You look at that and you look at media coverage of that and you look at media coverage of these kinds of events in Australia does it wear you down? How do you keep your confidence and optimism? You've got a determination for change do you find having to rally yourself to be optimistic for change and having hope yourself that indeed we can come to terms with some of these intractable issues.

Daisy Jeffrey

It is difficult to have hope all the time but I find hope in the other kids who are part of the climate movement I think we all help each other and I think the idea that we're all working towards this. When someone new joins the movement or not necessarily joins the movement but publicly says is advocating for action on climate that gives me hope the fact that people are still joining this movement. The fact that we have it is very easy to dismiss the idea of something particularly climate change from your mind when you're not directly being affected by it. If you, in this moment right now, are safe and you are not feeling the impacts it is very easy to just dismiss it whereas I think over this summer because so much of Australia was drastically affected by the multiple crises that we have had but particularly the bushfires we are now seeing Australians stand up and say actually no we really do need action.

Mark Scott

I've been reflecting that is what will make this year interesting. Even last weekend I felt around Sydney was the first weekend we had in summer with blue sky, it was warm, there was no smoke in the air, the rain had fallen, the dams are full around Sydney again and you just wondered whether in fact with those visible signs of the earth under stress moving away whether peoples attention of the issue moves away or not or whether, in fact, this summer proved to be the summer that really changed the discourse and the engagement, I suspect time will tell us that.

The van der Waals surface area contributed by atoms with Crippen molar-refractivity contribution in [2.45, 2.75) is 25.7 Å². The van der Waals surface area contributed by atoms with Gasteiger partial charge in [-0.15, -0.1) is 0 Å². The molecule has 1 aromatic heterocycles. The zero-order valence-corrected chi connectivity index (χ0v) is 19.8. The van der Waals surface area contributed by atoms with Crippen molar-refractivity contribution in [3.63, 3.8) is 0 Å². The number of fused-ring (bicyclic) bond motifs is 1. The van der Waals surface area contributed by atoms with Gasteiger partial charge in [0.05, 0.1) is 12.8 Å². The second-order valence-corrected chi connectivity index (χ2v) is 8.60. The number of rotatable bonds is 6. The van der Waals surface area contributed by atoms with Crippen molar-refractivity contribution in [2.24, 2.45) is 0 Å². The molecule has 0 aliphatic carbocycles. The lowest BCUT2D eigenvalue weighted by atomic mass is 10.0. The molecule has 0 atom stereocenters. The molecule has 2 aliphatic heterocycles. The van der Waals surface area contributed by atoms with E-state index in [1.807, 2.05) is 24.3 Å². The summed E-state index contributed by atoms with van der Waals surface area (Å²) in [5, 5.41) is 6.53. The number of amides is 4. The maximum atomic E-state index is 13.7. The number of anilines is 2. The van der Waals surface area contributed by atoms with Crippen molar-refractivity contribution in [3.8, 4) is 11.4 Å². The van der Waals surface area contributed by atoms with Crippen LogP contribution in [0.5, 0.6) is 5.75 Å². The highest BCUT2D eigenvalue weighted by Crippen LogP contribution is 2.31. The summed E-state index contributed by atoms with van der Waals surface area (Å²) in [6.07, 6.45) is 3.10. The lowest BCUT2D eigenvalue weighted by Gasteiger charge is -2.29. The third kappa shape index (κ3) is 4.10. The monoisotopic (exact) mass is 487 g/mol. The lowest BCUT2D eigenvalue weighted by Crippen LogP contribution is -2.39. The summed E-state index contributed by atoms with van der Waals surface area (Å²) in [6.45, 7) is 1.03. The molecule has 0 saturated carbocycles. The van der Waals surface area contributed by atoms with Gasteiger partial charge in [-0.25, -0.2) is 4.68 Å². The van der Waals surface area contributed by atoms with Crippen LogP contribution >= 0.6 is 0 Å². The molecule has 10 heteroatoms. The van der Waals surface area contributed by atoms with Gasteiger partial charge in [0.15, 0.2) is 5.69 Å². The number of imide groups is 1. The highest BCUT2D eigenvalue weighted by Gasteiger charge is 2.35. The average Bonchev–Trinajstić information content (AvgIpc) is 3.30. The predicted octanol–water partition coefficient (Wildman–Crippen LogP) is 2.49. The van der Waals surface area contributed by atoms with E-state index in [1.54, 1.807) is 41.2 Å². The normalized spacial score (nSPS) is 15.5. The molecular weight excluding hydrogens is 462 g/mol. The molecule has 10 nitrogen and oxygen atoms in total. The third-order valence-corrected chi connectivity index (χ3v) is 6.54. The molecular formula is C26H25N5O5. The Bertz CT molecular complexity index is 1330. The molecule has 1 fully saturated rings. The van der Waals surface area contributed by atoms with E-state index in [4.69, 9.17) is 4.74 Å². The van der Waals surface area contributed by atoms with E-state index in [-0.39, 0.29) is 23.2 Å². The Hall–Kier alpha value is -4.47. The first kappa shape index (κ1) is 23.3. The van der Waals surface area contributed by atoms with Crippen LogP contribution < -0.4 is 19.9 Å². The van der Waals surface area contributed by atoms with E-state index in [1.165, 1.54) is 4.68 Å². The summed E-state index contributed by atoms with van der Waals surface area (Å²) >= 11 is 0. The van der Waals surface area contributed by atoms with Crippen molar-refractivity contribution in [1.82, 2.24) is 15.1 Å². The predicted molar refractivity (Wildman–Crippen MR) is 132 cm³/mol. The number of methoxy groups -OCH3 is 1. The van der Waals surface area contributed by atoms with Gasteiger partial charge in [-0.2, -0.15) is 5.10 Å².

Talking about the year ahead it is a big year for you. Every parent, every adult would say to you Daisy it's your HSC year and it is all ahead of you how do you juggle this kind of passion, commitment and the important work that you are doing within a sense that responsibility that the HSC and you have got to give that a great crack as well? How are you juggling all that?

Daisy Jeffrey

I'll be honest it is impossible. It suddenly feels that way. However, having said that I've got HSC and I have activism. I know some kids have HSC and 20 hours of sport every week.

Mark Scott

Or Facebook?

Daisy Jeffrey

Yes, I had to put restrictions on my social media and all that sort of thing to help myself stay on track but I think it's really about trying to find a balance. For me, there is some more nitty-gritty logistic things that I have stepped back from this year because there are so many kids in the climate movement who are amazing and capable of taking those tasks on and I just simply don’t have the time. I do want to do well in my HSC however I also have to keep advocating for climate justice. I am still navigating that. I am in my fourth week of school right now so I am still trying to manage as time goes on.

Mark Scott

What about afterwards? Everyone asks every HSC student this question. You get through the HSC, you do wonderfully well, then what opens up for you? Do you have thoughts about that?

Daisy Jeffrey

I feel like this happens kids are treated like they're babies up until they're sixteen, you don’t know what you are talking about, you don’t know what the world wants from you. The moment we turn sixteen everyone is like what do you want to do for the rest of your life?

My only really clear picture is that I want to help people so whether I do a Bachelor of Arts in Politics/Economics/Philosophy at uni, whether I take a gap year it's all on the cards. The one really clear picture in my mind is that I need to help people. However I can do that is what I will have to figure out over the next few months, couple of years.

Mark Scott

Daisy Jeffrey, student leader, activist, author, HSC student, thanks for joining us today on the Every Student Podcast.

Daisy Jeffrey

Thanks for having me.

Mark Scott

Thank you for listening to this episode of every student. Never miss an episode by subscribing on your podcast platform of choice or by heading to our website at education.nsw.gov.au/every-student-podcast or if you know someone who is a remarkable innovative educator who we could all learn from you can get in touch with us via Twitter at NSW Education on Facebook or email everystudentpodcast@det.nsw.edu.au. Thanks again and I will catch you next time.

End of transcript.

Mark Scott

About the Secretary

Mark Scott is Secretary of the Department of Education. He has worked as a teacher, in public administration and as a journalist and media executive. He is committed to public education and learning environments where every child can flourish.